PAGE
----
Do You Xi What I Xi?


Dear Weekend Jolter,

Whatsoever you do, read Jim Geraghty’s chronicle of Red China’s Coronavirus mendacity. A slice from the calendar:

January 1: The Wuhan Public Security Bureau issued summons to Dr. Li Wenliang, accusing him of “spreading rumors.” Two days later, at a police station, Dr. Li signed a statement acknowledging his “misdemeanor” and promising not to commit further “unlawful acts.” Seven other people are arrested on similar charges and their fate is unknown.

Also that day, “after several batches of genome sequence results had been returned to hospitals and submitted to health authorities, an employee of one genomics company received a phone call from an official at the Hubei Provincial Health Commission, ordering the company to stop testing samples from Wuhan related to the new disease and destroy all existing samples.”

According to a New York Times study of cellphone data from China, 175,000 people leave Wuhan that day. According to global travel data research firm OAG, 21 countries have direct flights to Wuhan. In the first quarter of 2019 for comparison, 13,267 air passengers traveled from Wuhan, China, to destinations in the United States, or about 4,422 per month. The U.S. government would not bar foreign nationals who had traveled to China from entering the country for another month.

January 2: One study of patients in Wuhan can only connect 27 of 41 infected patients to exposure to the Huanan seafood market — indicating human-to-human transmission away from the market. A report written later that month concludes, “evidence so far indicates human transmission for 2019-nCoV. We are concerned that 2019-nCoV could have acquired the ability for efficient human transmission.”

Also on this day, the Wuhan Institute of Virology completed mapped the genome of the virus. The Chinese government would not announce that breakthrough for another week.

Yes, the theme here remains vigilance concerning the worst fiends of the 20th century, and now the 21st — Red China’s brutal billionaire rulers, quarterbacked by the God-supposing Xi Jinping.

There is indeed so much here below about this and related matters, but do consider the abundance is to help and distract some of you through the lonely hours of pathogen-induced isolation and monkishness.

And when you are finished, consider watching Bette Davis in Another Man’s Poison, a middling 1951 film but with a title that fits the theme of these times.


1. Sorry, but this is not a “stimulus.” From the editorial:

The provisions to support businesses, small and large, are especially valuable. Businesses cannot be expected to have saved enough money to weather a once-in-a-lifetime pathogen. The public has an interest in their being able to pay ongoing expenses during this crisis and to resume as viable enterprises once it ends. The legislation stipulates that businesses receiving loans cannot pay dividends or engage in stock buybacks for several years. This is faddish thinking, and there are better ways to protect taxpayer interests and keep existing shareholders from making windfall gains.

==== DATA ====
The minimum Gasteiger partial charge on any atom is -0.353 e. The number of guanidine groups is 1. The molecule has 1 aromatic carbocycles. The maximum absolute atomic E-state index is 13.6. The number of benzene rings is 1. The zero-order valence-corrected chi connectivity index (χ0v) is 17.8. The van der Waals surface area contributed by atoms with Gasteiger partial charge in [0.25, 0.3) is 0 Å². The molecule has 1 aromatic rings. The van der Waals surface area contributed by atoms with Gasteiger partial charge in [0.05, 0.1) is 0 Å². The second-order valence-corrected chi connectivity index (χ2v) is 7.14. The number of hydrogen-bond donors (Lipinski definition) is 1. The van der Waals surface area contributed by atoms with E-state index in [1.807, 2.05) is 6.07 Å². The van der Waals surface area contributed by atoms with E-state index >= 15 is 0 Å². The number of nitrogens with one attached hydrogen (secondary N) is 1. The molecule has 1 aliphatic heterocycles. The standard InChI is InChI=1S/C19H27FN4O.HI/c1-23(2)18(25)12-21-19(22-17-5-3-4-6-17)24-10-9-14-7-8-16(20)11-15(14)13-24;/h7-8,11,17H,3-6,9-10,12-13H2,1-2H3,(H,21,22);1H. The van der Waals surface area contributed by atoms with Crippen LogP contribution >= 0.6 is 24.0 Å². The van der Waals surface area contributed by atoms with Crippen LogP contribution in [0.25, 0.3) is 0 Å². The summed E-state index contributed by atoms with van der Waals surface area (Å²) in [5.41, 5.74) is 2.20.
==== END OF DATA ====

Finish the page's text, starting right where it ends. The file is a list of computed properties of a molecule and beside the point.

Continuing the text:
The legislation is far from perfect. The enormous spending involved would be easier to stomach if legislators and presidents had shown greater restraint before this crisis hit or showed any interest in getting the national debt on a sustainable trajectory. But we will take our own advice. The support for business, the relief for individuals, and the expansion of medical capacity are all urgent matters. They justify a bill that, in a happier time, nobody would consider, and we ourselves would vehemently reject.

Before We Get to the Prime Rib, Do Consider Publisher Garrett Bewkes’ Case for Your Becoming an NRPLUS Member

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Golden Corral Doesn’t Have This Many Selections on Its Buffet. And Here the Vittles Are Free and Heaping, so Tuck In!

1. Scooter Libby and Logan A. Rank demand that Red China be held accountable. From the piece:

Having unnecessarily caused and exacerbated a worldwide pandemic, untouchable Chinese officials added their next outrage — blaming America. Beijing shamelessly poses as both victim and savior, seeking disproportionate praise for sharing genome information, casualty data, and, relative to the harm, limited supplies.

In any just and lawful setting, actors who recklessly pursue hazardous activities would be held accountable for foreseeable harm caused to others. It would not matter if the wrongdoers did not intend such harm; it would be enough that they knowingly persisted. Exacerbating harm by concealing it and retarding mitigation only increases such liability.

Prevention and simple justice require that Beijing accept consequences facing any other wrongdoer — including an end to dangerous practices and extending at least partial compensation to those so grievously harmed outside China. International diplomacy, legislation, executive action or legal proceedings here and abroad should seek to ensure Beijing acts responsibly.

2. Just how vile and phony can the media be? Charlie Cooke looks at NBC’s coverage of the Darwin Award couple who ate toxic fish cleaner . . . TRUMP’S FAULT! From the piece: